I grew up in a Roman Catholic setting, and all my friends were of that faith. I went to CYO dances, church picnics, raffles, fish fries, etc. Later in life I received a Master's degree from a Jesuit university. Still later in life I was the Vice President of a Catholic college. I have known bishops and archbishops. I have sat in on theological and ecumenical meetings and discussions with Catholics and Episcopalians. My entire life has been filled with a variety of events and experiences with the Roman Catholic Church. Therefore I make no apologies for the following comments.
As people in the United States become fixated on events taking place in Vatican City to select a new Pope, it is quite apparent how this major Christian denomination has evolved into something far more materialistic than what was founded by a very humble and poor Jesus of Nazareth.
Whether you believe that the birth of Jesus of Nazareth was an act of Divine intervention or historical happenstance, we know certain things about this divine or historical character and his environs and actions. He was born to a carpenter and a girl in her early teens. He was born in a manger in a cave or farm building. He was inspired by a man we now call John the Baptist, who lived the life of a hermit/recluse who ate locusts. As Jesus became a young man he surrounded himself with 12 disciples who were asked to give up all material possessions and follow him. Jesus wore a simple robe and sandals. There was nothing made of expensive metal such as gold in his surroundings. In fact, Jesus himself spoke against materialism and the love of possessions. He lived a simple life, conducted his ministry in very humble surroundings, and had no complicated liturgy in his gatherings. Compare that to today's Vatican and the edifices and liturgical garb and gold trinkets resplendent in Catholic circles, international and local.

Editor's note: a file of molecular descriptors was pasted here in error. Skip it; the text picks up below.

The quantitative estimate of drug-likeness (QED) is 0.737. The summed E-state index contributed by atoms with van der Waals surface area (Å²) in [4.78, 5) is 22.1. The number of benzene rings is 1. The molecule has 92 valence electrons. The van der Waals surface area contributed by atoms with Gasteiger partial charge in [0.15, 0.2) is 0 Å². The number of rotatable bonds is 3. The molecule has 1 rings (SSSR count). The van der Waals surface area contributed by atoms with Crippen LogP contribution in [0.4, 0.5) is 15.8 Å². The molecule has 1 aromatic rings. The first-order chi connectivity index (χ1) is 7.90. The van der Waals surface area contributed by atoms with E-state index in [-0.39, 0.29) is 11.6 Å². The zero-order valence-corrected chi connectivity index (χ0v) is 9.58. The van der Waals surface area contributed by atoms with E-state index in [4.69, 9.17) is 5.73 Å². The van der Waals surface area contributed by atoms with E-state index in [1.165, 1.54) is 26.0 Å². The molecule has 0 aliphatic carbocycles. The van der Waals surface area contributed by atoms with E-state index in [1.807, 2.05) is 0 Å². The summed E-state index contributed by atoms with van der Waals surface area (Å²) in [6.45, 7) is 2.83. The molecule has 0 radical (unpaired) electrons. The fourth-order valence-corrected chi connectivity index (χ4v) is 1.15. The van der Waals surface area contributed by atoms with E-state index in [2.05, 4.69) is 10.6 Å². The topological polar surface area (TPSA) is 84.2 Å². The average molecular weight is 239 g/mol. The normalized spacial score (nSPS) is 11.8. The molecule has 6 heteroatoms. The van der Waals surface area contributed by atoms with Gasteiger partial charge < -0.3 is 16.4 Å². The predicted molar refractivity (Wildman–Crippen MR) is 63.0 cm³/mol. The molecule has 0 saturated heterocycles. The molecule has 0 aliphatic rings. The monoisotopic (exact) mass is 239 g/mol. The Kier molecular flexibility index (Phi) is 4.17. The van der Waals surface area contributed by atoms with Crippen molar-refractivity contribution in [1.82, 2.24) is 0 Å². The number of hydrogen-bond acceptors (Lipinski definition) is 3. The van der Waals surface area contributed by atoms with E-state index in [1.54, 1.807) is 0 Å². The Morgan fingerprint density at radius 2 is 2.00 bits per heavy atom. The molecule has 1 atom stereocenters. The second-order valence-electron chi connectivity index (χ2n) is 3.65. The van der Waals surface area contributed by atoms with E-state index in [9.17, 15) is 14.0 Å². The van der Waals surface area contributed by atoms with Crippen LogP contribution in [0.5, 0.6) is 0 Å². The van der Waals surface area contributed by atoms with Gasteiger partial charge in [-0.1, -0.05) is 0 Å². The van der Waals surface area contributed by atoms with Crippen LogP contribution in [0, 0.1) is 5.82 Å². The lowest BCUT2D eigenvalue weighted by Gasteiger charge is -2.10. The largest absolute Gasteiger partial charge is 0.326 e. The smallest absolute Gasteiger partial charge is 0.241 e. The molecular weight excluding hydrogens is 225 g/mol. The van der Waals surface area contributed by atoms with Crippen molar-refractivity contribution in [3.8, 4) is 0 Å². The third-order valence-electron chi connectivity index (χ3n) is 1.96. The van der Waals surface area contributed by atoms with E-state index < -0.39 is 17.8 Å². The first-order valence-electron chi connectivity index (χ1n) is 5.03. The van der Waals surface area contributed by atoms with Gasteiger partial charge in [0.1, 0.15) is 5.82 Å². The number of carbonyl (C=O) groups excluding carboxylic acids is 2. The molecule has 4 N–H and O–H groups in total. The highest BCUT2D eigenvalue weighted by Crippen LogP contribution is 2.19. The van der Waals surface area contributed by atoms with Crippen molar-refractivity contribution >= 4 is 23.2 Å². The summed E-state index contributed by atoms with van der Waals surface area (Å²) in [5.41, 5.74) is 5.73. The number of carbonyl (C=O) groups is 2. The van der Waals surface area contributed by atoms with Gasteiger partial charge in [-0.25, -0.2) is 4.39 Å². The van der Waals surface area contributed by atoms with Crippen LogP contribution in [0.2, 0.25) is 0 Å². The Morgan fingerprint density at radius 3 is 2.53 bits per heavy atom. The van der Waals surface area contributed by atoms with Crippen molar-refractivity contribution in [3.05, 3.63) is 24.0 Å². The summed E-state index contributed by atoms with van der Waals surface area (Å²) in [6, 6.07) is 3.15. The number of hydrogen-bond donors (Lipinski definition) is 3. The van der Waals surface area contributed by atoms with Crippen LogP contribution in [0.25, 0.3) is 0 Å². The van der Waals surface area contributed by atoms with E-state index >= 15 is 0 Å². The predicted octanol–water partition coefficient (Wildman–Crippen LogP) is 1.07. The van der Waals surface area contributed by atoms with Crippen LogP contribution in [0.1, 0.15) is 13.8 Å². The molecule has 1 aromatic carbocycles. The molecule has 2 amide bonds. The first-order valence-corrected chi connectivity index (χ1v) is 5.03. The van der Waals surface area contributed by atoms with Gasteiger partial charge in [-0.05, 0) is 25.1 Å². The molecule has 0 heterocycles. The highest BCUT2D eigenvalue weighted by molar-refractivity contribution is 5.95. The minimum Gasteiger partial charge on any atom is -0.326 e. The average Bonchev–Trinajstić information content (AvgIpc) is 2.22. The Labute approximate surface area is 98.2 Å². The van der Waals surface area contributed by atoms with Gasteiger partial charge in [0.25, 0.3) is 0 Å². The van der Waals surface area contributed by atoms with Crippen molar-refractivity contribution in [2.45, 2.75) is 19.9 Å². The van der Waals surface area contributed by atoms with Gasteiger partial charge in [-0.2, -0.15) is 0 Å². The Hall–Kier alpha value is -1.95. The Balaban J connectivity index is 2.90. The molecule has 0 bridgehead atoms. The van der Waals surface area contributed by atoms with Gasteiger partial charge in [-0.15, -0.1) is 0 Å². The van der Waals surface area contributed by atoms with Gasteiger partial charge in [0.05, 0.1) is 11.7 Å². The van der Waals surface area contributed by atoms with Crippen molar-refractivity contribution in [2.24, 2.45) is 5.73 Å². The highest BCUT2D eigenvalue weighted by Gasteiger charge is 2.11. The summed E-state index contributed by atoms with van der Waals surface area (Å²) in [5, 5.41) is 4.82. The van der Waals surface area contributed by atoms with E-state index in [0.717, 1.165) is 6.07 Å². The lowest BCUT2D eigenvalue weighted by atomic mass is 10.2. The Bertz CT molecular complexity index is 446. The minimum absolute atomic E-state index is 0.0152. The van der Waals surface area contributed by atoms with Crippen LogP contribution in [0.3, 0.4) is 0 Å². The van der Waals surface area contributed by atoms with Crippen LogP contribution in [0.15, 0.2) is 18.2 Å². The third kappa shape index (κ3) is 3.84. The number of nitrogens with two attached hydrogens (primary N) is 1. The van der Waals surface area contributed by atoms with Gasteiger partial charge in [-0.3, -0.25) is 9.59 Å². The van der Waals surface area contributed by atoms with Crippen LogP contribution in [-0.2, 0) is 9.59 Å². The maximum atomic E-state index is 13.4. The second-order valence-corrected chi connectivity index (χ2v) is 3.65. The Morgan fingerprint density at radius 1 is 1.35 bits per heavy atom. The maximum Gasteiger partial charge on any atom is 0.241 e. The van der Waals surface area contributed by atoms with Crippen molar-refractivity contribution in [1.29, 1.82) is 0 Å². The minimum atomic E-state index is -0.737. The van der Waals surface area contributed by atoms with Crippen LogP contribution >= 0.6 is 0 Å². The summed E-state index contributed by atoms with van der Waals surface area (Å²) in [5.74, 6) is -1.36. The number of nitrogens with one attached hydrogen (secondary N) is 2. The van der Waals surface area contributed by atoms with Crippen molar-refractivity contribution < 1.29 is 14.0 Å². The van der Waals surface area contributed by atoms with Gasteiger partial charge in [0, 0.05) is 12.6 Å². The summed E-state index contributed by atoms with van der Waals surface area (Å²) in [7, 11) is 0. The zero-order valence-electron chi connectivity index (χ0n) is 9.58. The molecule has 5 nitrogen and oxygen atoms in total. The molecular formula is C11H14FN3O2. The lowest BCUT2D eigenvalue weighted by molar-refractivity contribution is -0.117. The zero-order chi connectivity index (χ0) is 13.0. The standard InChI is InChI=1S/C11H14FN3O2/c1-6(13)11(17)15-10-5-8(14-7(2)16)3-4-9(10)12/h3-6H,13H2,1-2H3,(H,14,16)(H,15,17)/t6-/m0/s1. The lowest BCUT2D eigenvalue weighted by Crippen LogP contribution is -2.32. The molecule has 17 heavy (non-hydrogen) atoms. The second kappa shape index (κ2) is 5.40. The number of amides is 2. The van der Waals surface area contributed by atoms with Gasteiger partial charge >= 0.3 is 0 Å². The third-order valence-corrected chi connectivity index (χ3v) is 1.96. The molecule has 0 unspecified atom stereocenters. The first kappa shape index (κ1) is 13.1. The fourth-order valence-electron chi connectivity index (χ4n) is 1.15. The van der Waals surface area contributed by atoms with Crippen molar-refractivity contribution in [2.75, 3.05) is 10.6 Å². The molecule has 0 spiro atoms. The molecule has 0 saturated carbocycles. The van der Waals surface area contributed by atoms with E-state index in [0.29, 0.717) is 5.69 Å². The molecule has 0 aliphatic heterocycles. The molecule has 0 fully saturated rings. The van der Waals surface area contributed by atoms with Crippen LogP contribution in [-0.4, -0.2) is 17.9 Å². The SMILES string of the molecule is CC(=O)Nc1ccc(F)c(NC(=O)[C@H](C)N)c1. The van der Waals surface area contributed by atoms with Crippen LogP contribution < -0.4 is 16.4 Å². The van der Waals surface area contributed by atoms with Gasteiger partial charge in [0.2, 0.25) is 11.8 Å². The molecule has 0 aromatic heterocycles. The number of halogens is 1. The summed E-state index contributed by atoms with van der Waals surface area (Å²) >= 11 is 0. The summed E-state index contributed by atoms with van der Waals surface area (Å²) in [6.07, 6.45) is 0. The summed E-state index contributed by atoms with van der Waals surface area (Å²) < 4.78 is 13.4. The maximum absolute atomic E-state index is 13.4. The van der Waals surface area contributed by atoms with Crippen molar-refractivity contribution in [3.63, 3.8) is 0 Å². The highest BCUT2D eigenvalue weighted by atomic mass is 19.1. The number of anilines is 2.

Jesus gave no support to lavish dinners, fund raising events, purchases of golden jewelry and adornments, and actually entered a temple and over-turned the money-changers of his day and chastised them for their material actions. Compare that to the way the Catholic church conducts itself today. Compare the simple robe and sandals worn by the Nazarene and the expensive and presumptive robes worn by today's clergy. He wanted leaders who were "fishers of men." Today's clergy do not look as though they are fishing for men, they look as though they are promenading in adornments.
I could go on and on. But there is silence on this subject. It is ironic that the simplest of religious founders has current representatives who act and look nothing like his example. Materialism not only abounds in the current proceedings to select a leader in a Jesus-inspiried church, but everything about the leader in the Holy See in Rome is the antithesis of the humble son of a carpenter and a young girl. All this was unknown to Jesus, as is the Latin language which was totally foreign to him. Religion always seems to rear a strange face when it grabs power, money, and members. Let us hope that by some miracle, a true follower and example of the Nazarene is chosen in the Sistine Chapel.